Conference Goals

  • Connect people and streams of work to amplify our collective impact
  • Celebrate our synergies and identify opportunities for working together
  • Make visible core principles of this work to equip us to integrate it into journalism norms
  • Celebrate Journalism That Matters’s 22-year legacy and Solutions Journalism Network’s 10 year anniversary

Who Came?

Experienced practitioners, researchers, educators, funders, and others who care about journalism’s role in civil society. We advanced the conversation from why to how, creating a space for sharing knowledge and concrete approaches to realize the promise of  journalism reimagined. 

Where many conferences offer needed 101-level engagement conversations, our focus was on those who come with knowledge and experiences to offer one another. Instead of making the case, we imagined possibilities and made plans for a leap in effectiveness and adoption. 


Five years have passed since Elevate Engagement in Portland. This 2017 gathering and the 2015 Experience Engagement convening were co-hosted by the University of Oregon’s Agora Journalism Center and Journalism That Matters. The idea of Gather was hatched at the 2015 unconference. The timing is ripe to assess how far the growing communities of practice have come, where we are, and what needs to happen next to fulfill the promise of doing journalism that is centered in and responsive to the public’s needs and more inclusive of the public’s voices and diversity.

To reflect on how we got here, it’s also fitting to recognize and honor early innovator Journalism That Matters. After being at the forefront of transforming journalism’s relationship with communities for more than two decades, JTM is transitioning to new leadership. To help tell the story of JTM’s impact AND to continue learning from the lessons and processes gleaned throughout the years, Agora and JTM were inspired to team up to co-host this third gathering: Engaging Emergence.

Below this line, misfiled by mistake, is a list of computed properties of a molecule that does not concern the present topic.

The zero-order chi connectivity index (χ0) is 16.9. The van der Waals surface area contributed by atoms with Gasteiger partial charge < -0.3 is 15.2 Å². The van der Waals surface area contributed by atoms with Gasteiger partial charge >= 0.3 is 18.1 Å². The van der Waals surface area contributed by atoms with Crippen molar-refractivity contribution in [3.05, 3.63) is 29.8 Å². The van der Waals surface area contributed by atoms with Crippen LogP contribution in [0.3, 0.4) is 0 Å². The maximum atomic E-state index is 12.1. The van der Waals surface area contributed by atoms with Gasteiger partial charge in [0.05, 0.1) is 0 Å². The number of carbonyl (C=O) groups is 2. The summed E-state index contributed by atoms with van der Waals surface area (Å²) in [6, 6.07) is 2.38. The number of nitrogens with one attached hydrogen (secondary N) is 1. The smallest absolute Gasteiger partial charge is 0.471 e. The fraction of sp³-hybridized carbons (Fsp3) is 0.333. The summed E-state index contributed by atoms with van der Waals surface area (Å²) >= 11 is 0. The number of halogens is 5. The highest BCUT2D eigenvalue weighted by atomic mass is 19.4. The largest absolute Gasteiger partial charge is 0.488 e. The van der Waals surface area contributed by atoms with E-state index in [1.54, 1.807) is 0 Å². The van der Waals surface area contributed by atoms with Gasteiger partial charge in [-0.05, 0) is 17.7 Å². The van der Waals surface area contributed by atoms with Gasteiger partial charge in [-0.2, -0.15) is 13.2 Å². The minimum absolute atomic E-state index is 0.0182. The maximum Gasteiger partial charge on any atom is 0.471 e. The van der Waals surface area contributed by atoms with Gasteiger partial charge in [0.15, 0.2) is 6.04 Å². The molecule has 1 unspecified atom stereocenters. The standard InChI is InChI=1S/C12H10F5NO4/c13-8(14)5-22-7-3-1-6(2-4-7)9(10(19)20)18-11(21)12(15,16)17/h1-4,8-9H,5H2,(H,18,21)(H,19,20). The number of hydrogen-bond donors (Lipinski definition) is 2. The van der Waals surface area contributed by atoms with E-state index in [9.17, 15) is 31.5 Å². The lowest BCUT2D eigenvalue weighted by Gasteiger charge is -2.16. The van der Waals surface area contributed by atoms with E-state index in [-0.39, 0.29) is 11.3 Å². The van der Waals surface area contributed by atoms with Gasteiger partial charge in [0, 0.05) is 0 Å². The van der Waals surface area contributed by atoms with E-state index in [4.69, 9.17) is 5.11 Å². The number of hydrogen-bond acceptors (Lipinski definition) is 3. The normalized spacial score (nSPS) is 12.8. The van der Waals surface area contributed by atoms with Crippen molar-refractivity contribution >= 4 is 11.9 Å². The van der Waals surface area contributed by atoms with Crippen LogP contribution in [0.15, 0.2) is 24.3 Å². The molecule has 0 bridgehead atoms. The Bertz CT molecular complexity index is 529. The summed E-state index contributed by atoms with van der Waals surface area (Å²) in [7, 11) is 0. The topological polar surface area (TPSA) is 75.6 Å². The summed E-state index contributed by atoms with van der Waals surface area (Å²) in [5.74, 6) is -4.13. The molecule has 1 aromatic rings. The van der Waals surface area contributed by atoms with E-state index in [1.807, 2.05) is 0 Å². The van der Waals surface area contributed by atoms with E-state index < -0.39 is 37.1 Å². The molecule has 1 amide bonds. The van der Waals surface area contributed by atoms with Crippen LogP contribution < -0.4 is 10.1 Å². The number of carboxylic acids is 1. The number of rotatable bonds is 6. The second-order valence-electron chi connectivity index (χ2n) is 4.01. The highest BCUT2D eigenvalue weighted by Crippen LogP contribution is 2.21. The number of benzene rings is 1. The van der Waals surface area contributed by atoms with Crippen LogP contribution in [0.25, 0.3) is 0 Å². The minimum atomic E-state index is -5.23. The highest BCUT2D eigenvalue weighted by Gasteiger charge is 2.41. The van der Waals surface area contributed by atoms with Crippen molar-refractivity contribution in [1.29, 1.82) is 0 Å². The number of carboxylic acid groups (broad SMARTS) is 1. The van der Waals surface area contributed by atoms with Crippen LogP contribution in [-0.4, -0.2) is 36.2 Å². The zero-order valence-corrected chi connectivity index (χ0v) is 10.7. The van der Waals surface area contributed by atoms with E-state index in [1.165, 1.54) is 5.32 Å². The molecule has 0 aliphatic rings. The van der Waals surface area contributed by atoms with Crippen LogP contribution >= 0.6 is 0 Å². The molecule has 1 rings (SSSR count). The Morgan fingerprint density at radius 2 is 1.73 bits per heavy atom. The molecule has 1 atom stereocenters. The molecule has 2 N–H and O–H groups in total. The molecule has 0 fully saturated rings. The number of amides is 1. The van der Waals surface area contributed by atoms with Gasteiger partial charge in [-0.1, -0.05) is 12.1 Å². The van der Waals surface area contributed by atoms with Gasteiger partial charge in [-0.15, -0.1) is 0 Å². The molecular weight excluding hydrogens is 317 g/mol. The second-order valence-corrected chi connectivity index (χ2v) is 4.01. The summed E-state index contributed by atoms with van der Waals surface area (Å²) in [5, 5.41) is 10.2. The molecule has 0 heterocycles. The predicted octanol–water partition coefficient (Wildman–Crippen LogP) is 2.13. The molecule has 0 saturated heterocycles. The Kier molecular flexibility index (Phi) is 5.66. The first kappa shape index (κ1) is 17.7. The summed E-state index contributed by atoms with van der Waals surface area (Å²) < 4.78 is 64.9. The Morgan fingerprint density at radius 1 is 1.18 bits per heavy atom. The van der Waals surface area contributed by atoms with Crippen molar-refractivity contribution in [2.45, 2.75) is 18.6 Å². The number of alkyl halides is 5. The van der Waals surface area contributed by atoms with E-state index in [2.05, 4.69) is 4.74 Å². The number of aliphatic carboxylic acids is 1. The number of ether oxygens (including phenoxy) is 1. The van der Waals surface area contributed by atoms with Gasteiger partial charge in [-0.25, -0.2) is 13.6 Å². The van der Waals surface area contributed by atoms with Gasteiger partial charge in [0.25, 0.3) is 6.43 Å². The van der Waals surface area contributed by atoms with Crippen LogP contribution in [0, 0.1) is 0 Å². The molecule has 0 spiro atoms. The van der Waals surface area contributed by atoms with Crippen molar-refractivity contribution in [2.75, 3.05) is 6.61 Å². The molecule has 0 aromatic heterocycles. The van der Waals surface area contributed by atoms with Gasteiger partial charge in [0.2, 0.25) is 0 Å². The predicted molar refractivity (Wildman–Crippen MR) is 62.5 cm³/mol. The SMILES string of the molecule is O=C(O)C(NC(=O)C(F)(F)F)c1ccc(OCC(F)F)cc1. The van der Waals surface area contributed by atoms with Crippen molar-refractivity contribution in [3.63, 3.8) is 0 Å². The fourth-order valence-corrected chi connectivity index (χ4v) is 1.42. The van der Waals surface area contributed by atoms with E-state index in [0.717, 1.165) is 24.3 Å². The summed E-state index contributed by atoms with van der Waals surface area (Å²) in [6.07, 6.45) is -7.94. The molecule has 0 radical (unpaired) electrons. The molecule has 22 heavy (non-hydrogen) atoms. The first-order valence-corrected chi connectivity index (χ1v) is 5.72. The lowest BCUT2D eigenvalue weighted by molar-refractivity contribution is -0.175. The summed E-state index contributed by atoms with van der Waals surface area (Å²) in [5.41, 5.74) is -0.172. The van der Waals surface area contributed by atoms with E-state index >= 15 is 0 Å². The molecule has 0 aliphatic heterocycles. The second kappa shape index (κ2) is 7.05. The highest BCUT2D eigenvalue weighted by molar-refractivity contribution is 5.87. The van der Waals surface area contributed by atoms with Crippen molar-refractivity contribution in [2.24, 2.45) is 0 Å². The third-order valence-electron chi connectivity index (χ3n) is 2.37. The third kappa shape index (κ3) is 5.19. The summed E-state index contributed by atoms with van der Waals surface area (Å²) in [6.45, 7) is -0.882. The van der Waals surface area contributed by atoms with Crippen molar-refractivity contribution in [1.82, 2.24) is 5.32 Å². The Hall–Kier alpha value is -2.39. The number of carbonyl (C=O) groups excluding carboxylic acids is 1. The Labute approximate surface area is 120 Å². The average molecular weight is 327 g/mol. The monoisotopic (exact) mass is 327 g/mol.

While the practice of engaged journalism has flourished in the years since our first gatherings, so have solutions journalism, collaborative journalism, solidarity journalism, media innovation and entrepreneurship, an increased commitment to equity and inclusion, and other community-centered philosophies in and outside journalism for informing, connecting, and engaging the public. What can we learn from each other to deepen and broaden the work? We saw this third conference as an opportunity to connect with others seeking to do journalism of, by, and for the people.

We held this gathering as a pre-conference to ONA 23 to: 

  • Make it easier for participants to manage the costs and logistics involved in conference travel since they’ll already be attending ONA and won’t have to make a separate trip;
  • Integrate the latter part of our gathering into the ONA program to elevate this work within our field and broaden our circle; 
  • Collaborate with local partners in Philadelphia who are leaders in this work and can root the conversation in the community around us.


Thanks to our sponsors, The MacArthur Foundation, The John S. and James L. Knight Foundation, and Democracy Fund, for helping to make this gathering accessible. And deep appreciation also goes to the Online News Association and Temple University for their partnership in making space for our convening.